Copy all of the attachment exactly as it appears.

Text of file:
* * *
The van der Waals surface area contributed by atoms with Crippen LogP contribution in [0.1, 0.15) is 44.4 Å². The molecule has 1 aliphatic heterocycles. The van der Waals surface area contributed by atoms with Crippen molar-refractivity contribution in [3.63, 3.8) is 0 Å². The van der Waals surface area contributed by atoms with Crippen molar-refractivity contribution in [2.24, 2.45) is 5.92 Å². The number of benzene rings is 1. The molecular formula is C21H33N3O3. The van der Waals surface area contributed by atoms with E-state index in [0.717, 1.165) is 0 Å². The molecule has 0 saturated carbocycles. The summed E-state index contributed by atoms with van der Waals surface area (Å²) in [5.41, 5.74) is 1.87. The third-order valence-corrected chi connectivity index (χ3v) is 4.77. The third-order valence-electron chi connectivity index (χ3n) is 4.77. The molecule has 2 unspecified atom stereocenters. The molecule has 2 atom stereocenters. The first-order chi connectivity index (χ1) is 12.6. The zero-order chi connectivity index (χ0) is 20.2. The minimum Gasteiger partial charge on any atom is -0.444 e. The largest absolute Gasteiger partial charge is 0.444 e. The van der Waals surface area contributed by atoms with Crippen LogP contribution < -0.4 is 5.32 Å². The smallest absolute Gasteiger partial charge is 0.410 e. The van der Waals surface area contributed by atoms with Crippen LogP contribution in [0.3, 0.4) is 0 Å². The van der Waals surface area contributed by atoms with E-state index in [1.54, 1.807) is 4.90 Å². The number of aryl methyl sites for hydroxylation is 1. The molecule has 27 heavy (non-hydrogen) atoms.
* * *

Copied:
The van der Waals surface area contributed by atoms with Crippen LogP contribution in [0.1, 0.15) is 44.4 Å². The molecule has 1 aliphatic heterocycles. The van der Waals surface area contributed by atoms with Crippen molar-refractivity contribution in [3.63, 3.8) is 0 Å². The van der Waals surface area contributed by atoms with Crippen molar-refractivity contribution in [2.24, 2.45) is 5.92 Å². The number of benzene rings is 1. The molecular formula is C21H33N3O3. The van der Waals surface area contributed by atoms with E-state index in [0.717, 1.165) is 0 Å². The molecule has 0 saturated carbocycles. The summed E-state index contributed by atoms with van der Waals surface area (Å²) in [5.41, 5.74) is 1.87. The third-order valence-corrected chi connectivity index (χ3v) is 4.77. The third-order valence-electron chi connectivity index (χ3n) is 4.77. The molecule has 2 unspecified atom stereocenters. The molecule has 2 atom stereocenters. The first-order chi connectivity index (χ1) is 12.6. The zero-order chi connectivity index (χ0) is 20.2. The minimum Gasteiger partial charge on any atom is -0.444 e. The largest absolute Gasteiger partial charge is 0.444 e. The van der Waals surface area contributed by atoms with Crippen LogP contribution < -0.4 is 5.32 Å². The smallest absolute Gasteiger partial charge is 0.410 e. The van der Waals surface area contributed by atoms with Crippen LogP contribution in [0.3, 0.4) is 0 Å². The van der Waals surface area contributed by atoms with E-state index in [1.54, 1.807) is 4.90 Å². The number of aryl methyl sites for hydroxylation is 1. The molecule has 27 heavy (non-hydrogen) atoms.